As I only post once in a blue moon, you probably forgot about me.
No complaints, constancy is definitely not one of my quirks and summer is too beautiful and short to stick to the laptop.
But sometimes things must be done, so I'm going to suppress the urge to flee outside to catch butterflies and I'll sit down and work off all the online stuff-to-do I stockpiled in the last days.
It won't last long because I'm an irretrievable metereopathic and I need to fill up on happiness in order to survive another winter, but today I feel quite confortable enjoying the sun by my window and I want to take advatage of this to show you some amazing pieces of art I photographed last weekend.
I wish I could claim all of them as mine, unluckily it would be the worst lie ever.
Still, I feel very proud of them as most of them were made by friends of mine.
I'm a part-time chalk painter and so are them (I must say I'm not this gifted, though).
We share jobs and travels in summertime and I often have the feeling to be part of a big family.
They were all painted in the span of two days in the occasion of an international chalk-painting contest that occurs every year for the past 20 years.
The drawings were made straight on the concrete, under the boiling sun, and each of them covered the space of 2x2 metres.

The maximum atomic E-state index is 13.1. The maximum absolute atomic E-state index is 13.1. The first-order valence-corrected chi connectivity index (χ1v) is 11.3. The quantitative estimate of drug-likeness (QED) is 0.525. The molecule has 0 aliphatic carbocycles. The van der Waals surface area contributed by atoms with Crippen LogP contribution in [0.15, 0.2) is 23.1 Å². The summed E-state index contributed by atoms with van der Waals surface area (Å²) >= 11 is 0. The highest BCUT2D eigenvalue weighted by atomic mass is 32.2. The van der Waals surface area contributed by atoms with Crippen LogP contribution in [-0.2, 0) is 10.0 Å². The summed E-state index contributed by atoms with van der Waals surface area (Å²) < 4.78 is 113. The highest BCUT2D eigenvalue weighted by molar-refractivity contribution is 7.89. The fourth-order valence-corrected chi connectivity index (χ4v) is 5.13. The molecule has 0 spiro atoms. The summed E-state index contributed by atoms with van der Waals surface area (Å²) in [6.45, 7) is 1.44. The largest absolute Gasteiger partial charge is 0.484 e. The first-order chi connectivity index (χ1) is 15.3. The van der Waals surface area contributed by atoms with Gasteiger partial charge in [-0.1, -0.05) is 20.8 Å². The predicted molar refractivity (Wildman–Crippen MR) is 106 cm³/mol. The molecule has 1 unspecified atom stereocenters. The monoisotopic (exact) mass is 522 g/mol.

The lens I brought with me wasn't the ideal one, so the pictures came distorted and the paintings couldn't fit in them (that's why I chose to leave the upside down sometimes), so they actually fail to do justice to the originals.
The contest was sponsored by the church (you can tell it from some of the subjects) and the theme was: An endless love.
The artists worked very hard from friday afternoon to saturday at 4.00.
Some of them didn't sleep at all in order to finish their works before the deadline.
It was just amazing: 44 people from all over the world, all of them very tired, covered in sweat and vibrant colors, putting all their efforts in that single drawing until the last moment before the deadline.
Many of you probably never experienced street painting with chalks, so I'll tell you what you maybe don't know: after several hours bent on the floor you back hurts so badly and the concrete burns and scratches your fingertips (usually sponges and brushes are allowed, but the result is not the same). Moreover the deadline is often 24 hours after the beginning of the contest and paintings of this size require very long time, so you either do it in one go and then let yourself collapse somewhere in the shade, or you get a couple of hours of sleep at nigt and then rush back to draw till the end.
It must sound like a nightmare, but amazingly is not. It's rewarding!
The passion other people puts into their works gives you a lot of strenght and the fisical pain (although very bad) usually creates a strong sense of sharing between us.
We compete, but we also admire each other.
Plus, in our fashion-victim, super hygienist society those are the only occasions I have to walk barefoot in the middle of the street, covered in colors with ruffled hair (crazy cat lady in the Simpson saga style) without being considered a mad person.
THIS is freedom.
Chalk was the only material allowed, so they completely faded away a couple of days later.
To me this is a shame and it's part of the magic at the same time.
I believe that if you love art as I do, they will make you happy.
I hope they will :)
Wish you a colorful day,
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